The Brazilian Plant Variety Protection Law (Law No. 9,456/1997) regards several criteria in order to distinguish the cultivar use and reproduce from another kind of plant. To do so, the article 10 presents actions that are not deemed to be breeder’s right infringement. For instance, a person who stores and plants seeds for his/her own use on his/her premises or on the premises of third parties shall not be considered a PVP infringer. Using the plant as a source of variation in genetic improvement or in scientific research is another exception.

A special treatment is given to small rural producers (familiar agriculture), who are allowed to multiply seeds for donation or exchange in dealings exclusively with other small rural producers, under programs of financing or support authorised by the Government.

But such general provisions do not apply to the cultivation of sugarcane. A specific list of provisions regulates cultivar. The producer who wants to multiply vegetative propagating material, for example, is obliged to secure authorisation from the owner of the right to the plant variety, even for his/her own use. It does not apply just in case the rural property the producer has possession or ownership has less than four modules, according to Law No. 4,504/1964.

To regulate and manage applications for protection, Brazilian PVP Law established the National Plant Varieties Protection Service (SNPC), under the authority of the Ministry of Agriculture, Livestock and Food Supply (MAPA). All responsibilities of this agency are listed at article 3 of Decree No. 2,366/1997, that implements regulations of the Plant Variety Protection Law.

Under article 9 of UPOV Convention, Brazilian PVP Law provides restrictions in the exercise of breeder’s right in two main cases: compulsory license and restricted public use.

The first restriction ensures the availability of the plant variety on the market, at reasonable prices, when the maintenance of a regular supply is being unduly hampered by the title holder. Any part having legitimate interest may request this measure if there is evidence that the requester has attempted, unsuccessfully, to obtain a voluntary license from the holder of the cultivar.

Conversely, the second restriction is declared ex officio by the MAPA, based on a technical opinion issued by the competent agencies. Article 36 of Brazilian PVP Law allows restricted public use declaration in case of national emergency, abuse of economic power or other circumstances of extreme urgency. The cultivar may be exploited directly by the Federal Union or by third parties designed by it.

According to article 6 of the law its provisions also applies to applications for PVP originating abroad and filed within the country by a natural or legal person whose protection is ensured by a treaty effective in Brazil. It is important to note that the person domiciled abroad shall appoint and maintain an agent with power of attorney domiciled in Brazil to represent him/her in dealings with the SNPC.

In addition, the term of protection under Brazilian law is basically the minimum settled at UPOV Convention: fifteen years. For vines and fruit, forest and ornamental trees, including their rootstock, the period is eighteen years. Both periods begin in the date of grant of the Provisional Certificate of Protection issued by SNPC, and at the end of such term the cultivar shall pass into the public domain.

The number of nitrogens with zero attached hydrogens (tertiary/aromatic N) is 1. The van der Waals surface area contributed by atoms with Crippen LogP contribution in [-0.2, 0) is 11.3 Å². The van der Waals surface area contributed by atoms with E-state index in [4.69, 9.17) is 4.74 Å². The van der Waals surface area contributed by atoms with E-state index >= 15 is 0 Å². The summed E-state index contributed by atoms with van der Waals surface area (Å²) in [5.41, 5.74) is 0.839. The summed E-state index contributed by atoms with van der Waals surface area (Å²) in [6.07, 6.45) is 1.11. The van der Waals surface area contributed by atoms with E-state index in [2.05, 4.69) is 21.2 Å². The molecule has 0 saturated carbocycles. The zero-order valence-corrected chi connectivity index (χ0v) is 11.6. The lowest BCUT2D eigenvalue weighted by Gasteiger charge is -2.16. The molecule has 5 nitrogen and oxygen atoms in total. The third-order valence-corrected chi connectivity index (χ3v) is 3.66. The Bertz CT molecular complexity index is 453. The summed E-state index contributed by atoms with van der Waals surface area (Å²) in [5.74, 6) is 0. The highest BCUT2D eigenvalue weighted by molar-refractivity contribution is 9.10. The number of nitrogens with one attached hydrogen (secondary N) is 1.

The law also ensures that any person who infringes the rights of a protected plant variety shall be bound to indemnify the title holder as well as shall be deemed guilty of the crime of infringement of the rights of the breeder.

The increasing of agricultural activities depends on plant variety protection for planting and harvesting. Consequentially, nowadays intellectual property has a tight relationship and is becoming a more and more important issue for agribusiness.

Anvisa publishes guidelines for embarkation of crew

In order to set forth best practice on crew change in face of the pandemic, the National Health Surveillance Agency (Anvisa) published guidelines and necessary procedures for embarkation and disembarkation of crew members of vessels and platforms in Brazil.

The text compiles guidelines on screening crew members on a work schedule and preventive measures for embarkation and disembarkation of symptomatic and asymptomatic crew members. The following guideline has been published by Anvisa.

Care of the crew on vessels and platforms

One of the essential measures is the screening of the crew, before the start of the work schedule, to identify possible cases of individuals with symptoms of COVID-19, in order to prevent the spread of the disease.

The guideline states that crew members must therefore comply with a 14-day quarantine at home or in a hotel before embarking on vessel/platform. In those 14 days they will have their health monitored and, if they show respiratory symptoms or fever, they should be prevented from boarding.

The document also lists measures for the disembarkation of symptomatic and asymptomatic crew members, as well as the use of rapid tests, in addition to presenting tables with guidelines in the form of summary topics on home quarantine, quarantine in hotels, guidelines for mandatory isolation and hygiene procedures for the means of transport of those suspected or confirmed cases of COVID-19.

As already informed in our previous updates the disembarkation of foreing crewmembers in Brazil remains prohibited until the end of May, except in cases of direct repatriation or for medical assistance.

See the full text of the guideline here.